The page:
Thawing permafrost causes 'browning' of lakes, upsetting aquatic ecosystems, study says

Study sampled 253 ponds in Arctic and subarctic regions across the world over 15 years

March 08, 2018

Lakes 'browning' from permafrost thaw near Umiujaq, Nunavik. (Submitted by Maxime Wauthy)
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Northern freshwater lakes are turning brown as permafrost thaws and introduces more organic carbon into the water, according to a new study published in the journal Limnology and Oceanography Letters.

The study says the "browning" of lakes is a global phenomenon, but calls the rate at which it's happening in the North an "extreme version."


The study sampled 253 ponds in Arctic and subarctic regions across the world over a span of 15 years, from 2002 to 2016.

It noted organic carbon is particularly good at absorbing sunlight, which is not a good thing for aquatic ecosystems.

If sunlight can't penetrate the water, then phytoplankton, which uses photosynthesis, can't propagate. In turn, insects and fish will have nothing to eat, says Maxime Wauthy, one of the authors of the study.

"For the local people, browner lakes mean less fish, less good quality fish, and also more difficulties to have water to drink or at least the need to spend more money to have drinkable water," Wauthy said.

While fish would not contain additional contaminants as a result of these environmental changes, they would contain less of the nutritious omega-3 fatty acids, he said.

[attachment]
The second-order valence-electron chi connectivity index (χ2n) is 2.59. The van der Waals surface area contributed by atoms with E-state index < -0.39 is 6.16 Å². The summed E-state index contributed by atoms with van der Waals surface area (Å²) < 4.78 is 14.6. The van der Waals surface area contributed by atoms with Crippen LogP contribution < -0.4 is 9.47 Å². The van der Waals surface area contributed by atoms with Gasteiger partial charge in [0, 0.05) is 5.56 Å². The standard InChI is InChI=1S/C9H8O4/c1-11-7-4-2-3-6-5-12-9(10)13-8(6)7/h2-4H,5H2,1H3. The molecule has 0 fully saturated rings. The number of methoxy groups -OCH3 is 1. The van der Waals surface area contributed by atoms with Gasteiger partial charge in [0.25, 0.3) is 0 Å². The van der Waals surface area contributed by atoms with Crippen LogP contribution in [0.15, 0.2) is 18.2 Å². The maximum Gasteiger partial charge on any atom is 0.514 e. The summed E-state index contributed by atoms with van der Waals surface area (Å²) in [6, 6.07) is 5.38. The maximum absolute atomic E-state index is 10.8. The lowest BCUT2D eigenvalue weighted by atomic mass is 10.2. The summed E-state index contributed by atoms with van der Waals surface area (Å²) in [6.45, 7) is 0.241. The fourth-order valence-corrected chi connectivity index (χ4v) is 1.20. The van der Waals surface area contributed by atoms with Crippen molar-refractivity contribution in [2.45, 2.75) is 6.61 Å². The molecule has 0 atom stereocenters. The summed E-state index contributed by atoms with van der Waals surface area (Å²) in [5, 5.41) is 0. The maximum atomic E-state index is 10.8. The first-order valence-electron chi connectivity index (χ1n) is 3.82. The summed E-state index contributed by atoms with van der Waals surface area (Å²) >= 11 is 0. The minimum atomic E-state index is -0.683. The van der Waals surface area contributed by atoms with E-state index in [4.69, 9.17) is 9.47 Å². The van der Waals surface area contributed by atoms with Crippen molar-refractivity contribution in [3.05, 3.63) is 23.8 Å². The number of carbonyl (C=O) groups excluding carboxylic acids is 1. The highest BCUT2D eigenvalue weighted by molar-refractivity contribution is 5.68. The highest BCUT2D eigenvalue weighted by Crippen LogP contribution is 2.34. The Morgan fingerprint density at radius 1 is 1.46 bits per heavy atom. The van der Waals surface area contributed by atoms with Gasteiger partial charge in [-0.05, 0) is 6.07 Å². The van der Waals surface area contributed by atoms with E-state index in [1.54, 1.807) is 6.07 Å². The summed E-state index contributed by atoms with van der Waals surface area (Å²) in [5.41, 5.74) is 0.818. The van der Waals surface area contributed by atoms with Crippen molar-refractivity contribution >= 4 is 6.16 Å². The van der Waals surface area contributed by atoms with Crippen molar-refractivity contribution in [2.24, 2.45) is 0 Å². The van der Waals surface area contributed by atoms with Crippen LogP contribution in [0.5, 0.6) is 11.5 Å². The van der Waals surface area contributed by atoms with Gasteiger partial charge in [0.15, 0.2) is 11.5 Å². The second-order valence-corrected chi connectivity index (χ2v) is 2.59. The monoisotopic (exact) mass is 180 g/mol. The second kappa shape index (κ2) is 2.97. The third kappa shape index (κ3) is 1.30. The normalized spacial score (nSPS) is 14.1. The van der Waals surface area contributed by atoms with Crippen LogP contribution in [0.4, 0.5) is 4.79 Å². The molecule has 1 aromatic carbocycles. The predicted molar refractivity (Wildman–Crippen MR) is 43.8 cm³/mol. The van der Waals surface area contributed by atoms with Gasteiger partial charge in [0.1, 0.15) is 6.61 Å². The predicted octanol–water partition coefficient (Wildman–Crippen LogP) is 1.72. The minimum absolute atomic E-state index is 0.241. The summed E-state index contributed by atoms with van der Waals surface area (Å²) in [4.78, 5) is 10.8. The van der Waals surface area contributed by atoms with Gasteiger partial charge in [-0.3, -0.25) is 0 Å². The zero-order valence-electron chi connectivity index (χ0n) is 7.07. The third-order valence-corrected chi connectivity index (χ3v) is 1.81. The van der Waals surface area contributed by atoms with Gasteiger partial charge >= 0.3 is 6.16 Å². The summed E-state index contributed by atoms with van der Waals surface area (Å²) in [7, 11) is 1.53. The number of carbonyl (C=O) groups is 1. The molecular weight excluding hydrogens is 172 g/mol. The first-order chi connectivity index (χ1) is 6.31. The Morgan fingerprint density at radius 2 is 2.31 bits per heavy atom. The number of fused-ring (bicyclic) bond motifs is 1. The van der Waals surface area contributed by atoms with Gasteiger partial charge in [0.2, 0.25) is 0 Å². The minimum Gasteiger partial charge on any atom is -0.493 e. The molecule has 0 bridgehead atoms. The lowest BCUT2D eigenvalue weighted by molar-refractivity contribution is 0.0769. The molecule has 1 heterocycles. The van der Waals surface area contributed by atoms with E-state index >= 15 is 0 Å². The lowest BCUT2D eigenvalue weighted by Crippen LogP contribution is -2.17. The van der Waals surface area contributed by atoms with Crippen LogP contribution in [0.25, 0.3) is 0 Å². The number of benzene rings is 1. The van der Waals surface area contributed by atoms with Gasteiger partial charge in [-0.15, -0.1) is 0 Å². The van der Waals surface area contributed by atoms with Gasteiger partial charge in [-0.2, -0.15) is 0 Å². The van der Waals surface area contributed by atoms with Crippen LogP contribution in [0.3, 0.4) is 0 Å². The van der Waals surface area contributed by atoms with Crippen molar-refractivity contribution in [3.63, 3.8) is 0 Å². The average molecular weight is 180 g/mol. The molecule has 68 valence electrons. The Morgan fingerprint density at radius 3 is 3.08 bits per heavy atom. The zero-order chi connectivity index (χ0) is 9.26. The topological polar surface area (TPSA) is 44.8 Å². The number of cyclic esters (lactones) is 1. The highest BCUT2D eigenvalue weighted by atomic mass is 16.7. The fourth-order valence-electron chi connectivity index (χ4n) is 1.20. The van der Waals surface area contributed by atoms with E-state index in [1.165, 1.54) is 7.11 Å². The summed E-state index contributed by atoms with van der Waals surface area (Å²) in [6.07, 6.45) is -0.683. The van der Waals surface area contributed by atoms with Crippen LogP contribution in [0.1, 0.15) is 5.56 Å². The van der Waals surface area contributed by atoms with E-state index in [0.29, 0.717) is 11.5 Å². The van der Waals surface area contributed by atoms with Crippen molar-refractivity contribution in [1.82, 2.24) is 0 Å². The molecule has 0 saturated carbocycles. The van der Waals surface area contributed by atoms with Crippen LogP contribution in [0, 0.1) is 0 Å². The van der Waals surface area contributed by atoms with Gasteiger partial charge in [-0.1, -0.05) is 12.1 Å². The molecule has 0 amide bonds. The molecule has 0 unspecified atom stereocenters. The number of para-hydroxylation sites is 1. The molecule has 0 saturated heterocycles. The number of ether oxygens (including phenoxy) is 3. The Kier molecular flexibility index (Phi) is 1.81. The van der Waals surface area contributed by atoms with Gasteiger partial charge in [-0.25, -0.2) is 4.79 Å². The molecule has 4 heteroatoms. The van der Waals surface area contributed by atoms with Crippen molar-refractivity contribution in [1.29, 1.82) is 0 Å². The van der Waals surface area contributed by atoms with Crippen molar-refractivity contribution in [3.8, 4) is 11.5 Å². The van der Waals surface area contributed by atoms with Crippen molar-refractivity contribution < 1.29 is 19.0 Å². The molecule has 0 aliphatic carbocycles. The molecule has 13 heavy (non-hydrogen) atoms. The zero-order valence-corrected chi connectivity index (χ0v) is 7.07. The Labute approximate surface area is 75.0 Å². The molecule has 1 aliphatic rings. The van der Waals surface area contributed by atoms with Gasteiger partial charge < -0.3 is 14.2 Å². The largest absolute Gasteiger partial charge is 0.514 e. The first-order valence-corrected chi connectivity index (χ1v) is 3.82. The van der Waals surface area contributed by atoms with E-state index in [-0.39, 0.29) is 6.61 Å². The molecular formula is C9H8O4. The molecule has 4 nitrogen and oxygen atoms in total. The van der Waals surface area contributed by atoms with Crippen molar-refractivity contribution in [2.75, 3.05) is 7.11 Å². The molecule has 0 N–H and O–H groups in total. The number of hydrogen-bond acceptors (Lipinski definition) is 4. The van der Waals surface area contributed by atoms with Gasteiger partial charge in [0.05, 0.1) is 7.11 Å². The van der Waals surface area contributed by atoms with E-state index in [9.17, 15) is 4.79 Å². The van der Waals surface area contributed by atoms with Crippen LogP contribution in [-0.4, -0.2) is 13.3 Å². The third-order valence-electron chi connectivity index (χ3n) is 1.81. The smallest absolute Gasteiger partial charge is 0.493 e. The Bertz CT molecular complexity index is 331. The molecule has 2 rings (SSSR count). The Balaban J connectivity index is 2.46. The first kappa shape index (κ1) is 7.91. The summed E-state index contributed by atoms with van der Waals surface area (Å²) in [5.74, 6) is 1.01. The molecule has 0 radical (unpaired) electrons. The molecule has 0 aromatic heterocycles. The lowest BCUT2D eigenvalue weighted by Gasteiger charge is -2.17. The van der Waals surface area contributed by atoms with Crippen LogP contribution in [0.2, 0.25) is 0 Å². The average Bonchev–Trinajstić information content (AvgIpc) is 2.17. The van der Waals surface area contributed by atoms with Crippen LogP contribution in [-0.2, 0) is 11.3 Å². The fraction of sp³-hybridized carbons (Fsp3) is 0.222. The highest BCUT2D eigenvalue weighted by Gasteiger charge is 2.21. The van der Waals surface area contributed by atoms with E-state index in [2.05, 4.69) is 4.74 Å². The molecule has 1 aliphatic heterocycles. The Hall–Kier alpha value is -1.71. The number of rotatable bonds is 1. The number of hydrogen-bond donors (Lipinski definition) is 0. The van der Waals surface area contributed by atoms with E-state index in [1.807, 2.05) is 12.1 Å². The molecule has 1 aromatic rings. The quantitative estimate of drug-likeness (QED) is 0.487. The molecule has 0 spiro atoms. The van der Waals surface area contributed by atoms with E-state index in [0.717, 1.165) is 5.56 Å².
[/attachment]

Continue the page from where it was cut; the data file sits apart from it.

A subarctic pond with very clear water and no influence of permafrost thaw near Kuujjuarapik, Nunavik, with Hudson Bay behind. (Submitted by Maxime Wauthy)

The changing composition of the lakes caused by the added carbon also means less oxygen in the water, which Wauthy said can make fish less nutritious.

Emitting greenhouse gases

Frozen tundra soils are one of the largest pools of organic carbon on Earth, according to the study. It states climate warming has increased the chances that a large percentage of that carbon could be released into the atmosphere as methane.

This happens when carbon from thawing permafrost enters a lake's ecosystem and is turned into methane by microbes that live in the water. Since these lakes and ponds are relatively shallow, the methane gas easily makes its way to the water's surface.

Past studies have identified ponds affected by thawing permafrost as strong emitters of greenhouse gases.

Wauthy's study concludes that increased rainfall and extreme weather events may further increase the browning of northern lakes.

With files from Michelle Pucci
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